I write from a booth in a “family style” diner and restaurant in a town called both poetically and ironically somehow, “Woodsville” (remembering that the town in David Lynch’s perverse and perverted masterpiece Blue Velvet was Lumberton… which Woodsville decidedly is not, nor could it have served as a model, but the ethos Lynch sought to satirize, if not demonize, with some ham-handedness, is in the air, as it has been since long before any of us were born). I am able to connect from my seat in this two-person booth because they are kind enough along with the generously sized pancakes and the vaguely decadent apple-bacon omelets, to offer a Wi-Fi hotspot of middling capacity in terms of throughput and bandwidth. Wisely they put more emphasis on the quality of the food than on the strength of what I admit are geekish parameters of performance few patrons expect, never mind demand.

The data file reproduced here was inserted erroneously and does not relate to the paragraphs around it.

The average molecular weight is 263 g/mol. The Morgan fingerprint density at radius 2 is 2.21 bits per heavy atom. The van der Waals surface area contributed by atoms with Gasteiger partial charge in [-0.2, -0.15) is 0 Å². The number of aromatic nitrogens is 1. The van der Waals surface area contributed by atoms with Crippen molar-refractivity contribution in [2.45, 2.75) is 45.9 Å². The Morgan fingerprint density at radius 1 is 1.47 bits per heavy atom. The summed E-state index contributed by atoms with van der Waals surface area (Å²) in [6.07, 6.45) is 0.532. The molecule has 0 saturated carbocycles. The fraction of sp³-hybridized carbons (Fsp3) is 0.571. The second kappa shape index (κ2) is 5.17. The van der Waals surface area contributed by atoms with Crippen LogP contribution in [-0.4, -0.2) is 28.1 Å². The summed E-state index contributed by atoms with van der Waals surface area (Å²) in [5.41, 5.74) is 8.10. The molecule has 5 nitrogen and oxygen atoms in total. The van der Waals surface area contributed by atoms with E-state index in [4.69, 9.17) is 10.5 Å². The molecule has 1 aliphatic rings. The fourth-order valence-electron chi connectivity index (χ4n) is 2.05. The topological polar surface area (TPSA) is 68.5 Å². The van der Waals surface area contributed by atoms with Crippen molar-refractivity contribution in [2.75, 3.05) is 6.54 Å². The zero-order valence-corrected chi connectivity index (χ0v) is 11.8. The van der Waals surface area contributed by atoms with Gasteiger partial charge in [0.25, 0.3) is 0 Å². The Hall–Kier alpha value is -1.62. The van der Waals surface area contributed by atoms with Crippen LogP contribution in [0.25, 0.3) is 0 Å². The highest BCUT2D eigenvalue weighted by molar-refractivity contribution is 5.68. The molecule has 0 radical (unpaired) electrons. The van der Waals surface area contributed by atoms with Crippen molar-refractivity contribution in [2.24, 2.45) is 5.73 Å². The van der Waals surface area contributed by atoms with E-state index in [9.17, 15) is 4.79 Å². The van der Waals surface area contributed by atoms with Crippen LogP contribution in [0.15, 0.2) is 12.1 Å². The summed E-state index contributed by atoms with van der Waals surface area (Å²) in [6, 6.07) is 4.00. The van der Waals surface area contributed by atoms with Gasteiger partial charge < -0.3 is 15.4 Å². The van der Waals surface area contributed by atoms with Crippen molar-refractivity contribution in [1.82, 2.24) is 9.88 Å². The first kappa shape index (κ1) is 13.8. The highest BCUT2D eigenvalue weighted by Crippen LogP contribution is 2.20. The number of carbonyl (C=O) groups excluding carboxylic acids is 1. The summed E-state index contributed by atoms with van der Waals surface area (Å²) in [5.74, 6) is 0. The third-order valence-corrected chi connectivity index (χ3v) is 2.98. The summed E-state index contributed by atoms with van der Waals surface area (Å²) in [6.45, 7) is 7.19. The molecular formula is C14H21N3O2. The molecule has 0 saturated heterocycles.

Most of the patrons of Shiloh’s in Woodsville, from outward appearances, are either “Middle Americans,” in the sometimes seemingly indelicate, surely insensitive taxonomy of sociologists and economists, or they are working farmers (and I operate under the romantic sentiment that all lifelong farmers are workers, even if officially retired—not in the middle, by any means, but at the foundation of our existence; surely the intensity of their exertions add up in some account to a lifetime of what anyone would consider real work). They are drawn, or so I infer from a periodic survey of the license tags of the vehicles in the parking lot, and this largely in the summer, from the surrounding towns in the county and neighboring Vermont. Otherwise they are drawn from kindred origins elsewhere in the country, farming communities as far afield as Texas (surprising the number of Texans, and distinguishable if I may say so, mainly because of those license tags, that is, everyone has a country drawl of one kind or another, and I don’t listen too closely). and as relatively nearby as New York State—these seem to have more of a recognizable linguistic marker than others, but I was born in New York City and have a particular sensitivity to the accent.